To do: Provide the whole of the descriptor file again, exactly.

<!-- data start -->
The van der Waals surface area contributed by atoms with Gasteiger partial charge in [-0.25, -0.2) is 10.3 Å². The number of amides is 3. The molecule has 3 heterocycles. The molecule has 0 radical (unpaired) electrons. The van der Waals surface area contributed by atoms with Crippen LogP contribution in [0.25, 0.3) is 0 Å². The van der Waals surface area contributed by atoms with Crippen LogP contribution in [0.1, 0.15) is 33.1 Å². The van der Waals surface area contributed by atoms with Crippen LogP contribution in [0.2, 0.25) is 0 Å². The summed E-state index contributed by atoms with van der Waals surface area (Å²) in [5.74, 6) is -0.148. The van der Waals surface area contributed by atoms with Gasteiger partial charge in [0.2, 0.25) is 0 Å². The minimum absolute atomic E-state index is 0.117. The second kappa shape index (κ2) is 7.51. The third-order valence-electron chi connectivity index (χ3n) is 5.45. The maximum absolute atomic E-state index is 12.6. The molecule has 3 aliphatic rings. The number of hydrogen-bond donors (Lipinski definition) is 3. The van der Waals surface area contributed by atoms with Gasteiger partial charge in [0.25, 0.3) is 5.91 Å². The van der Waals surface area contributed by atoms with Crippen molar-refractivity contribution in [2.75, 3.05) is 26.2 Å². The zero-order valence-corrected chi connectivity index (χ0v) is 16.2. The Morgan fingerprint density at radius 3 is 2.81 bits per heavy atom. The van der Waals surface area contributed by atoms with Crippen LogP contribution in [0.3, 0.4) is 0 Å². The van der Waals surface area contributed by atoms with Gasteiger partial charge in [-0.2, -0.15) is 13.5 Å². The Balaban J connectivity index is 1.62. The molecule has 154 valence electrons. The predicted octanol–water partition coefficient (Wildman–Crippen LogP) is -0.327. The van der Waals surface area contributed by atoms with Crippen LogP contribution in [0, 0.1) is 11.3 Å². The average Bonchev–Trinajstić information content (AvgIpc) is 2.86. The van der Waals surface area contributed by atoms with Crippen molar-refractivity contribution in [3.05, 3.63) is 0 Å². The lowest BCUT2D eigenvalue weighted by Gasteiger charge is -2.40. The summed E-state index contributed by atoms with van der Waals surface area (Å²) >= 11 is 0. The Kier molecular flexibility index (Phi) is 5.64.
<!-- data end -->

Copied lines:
The van der Waals surface area contributed by atoms with Gasteiger partial charge in [-0.25, -0.2) is 10.3 Å². The number of amides is 3. The molecule has 3 heterocycles. The molecule has 0 radical (unpaired) electrons. The van der Waals surface area contributed by atoms with Crippen LogP contribution in [0.25, 0.3) is 0 Å². The van der Waals surface area contributed by atoms with Crippen LogP contribution in [0.1, 0.15) is 33.1 Å². The van der Waals surface area contributed by atoms with Crippen LogP contribution in [0.2, 0.25) is 0 Å². The summed E-state index contributed by atoms with van der Waals surface area (Å²) in [5.74, 6) is -0.148. The van der Waals surface area contributed by atoms with Gasteiger partial charge in [0.2, 0.25) is 0 Å². The minimum absolute atomic E-state index is 0.117. The second kappa shape index (κ2) is 7.51. The third-order valence-electron chi connectivity index (χ3n) is 5.45. The maximum absolute atomic E-state index is 12.6. The molecule has 3 aliphatic rings. The number of hydrogen-bond donors (Lipinski definition) is 3. The van der Waals surface area contributed by atoms with Gasteiger partial charge in [0.25, 0.3) is 5.91 Å². The van der Waals surface area contributed by atoms with Crippen molar-refractivity contribution in [2.75, 3.05) is 26.2 Å². The zero-order valence-corrected chi connectivity index (χ0v) is 16.2. The Morgan fingerprint density at radius 3 is 2.81 bits per heavy atom. The van der Waals surface area contributed by atoms with Crippen LogP contribution in [0.3, 0.4) is 0 Å². The van der Waals surface area contributed by atoms with Gasteiger partial charge in [-0.2, -0.15) is 13.5 Å². The Balaban J connectivity index is 1.62. The molecule has 154 valence electrons. The predicted octanol–water partition coefficient (Wildman–Crippen LogP) is -0.327. The van der Waals surface area contributed by atoms with Crippen LogP contribution in [0, 0.1) is 11.3 Å². The average Bonchev–Trinajstić information content (AvgIpc) is 2.86. The van der Waals surface area contributed by atoms with Crippen molar-refractivity contribution in [3.05, 3.63) is 0 Å². The lowest BCUT2D eigenvalue weighted by Gasteiger charge is -2.40. The summed E-state index contributed by atoms with van der Waals surface area (Å²) >= 11 is 0. The Kier molecular flexibility index (Phi) is 5.64.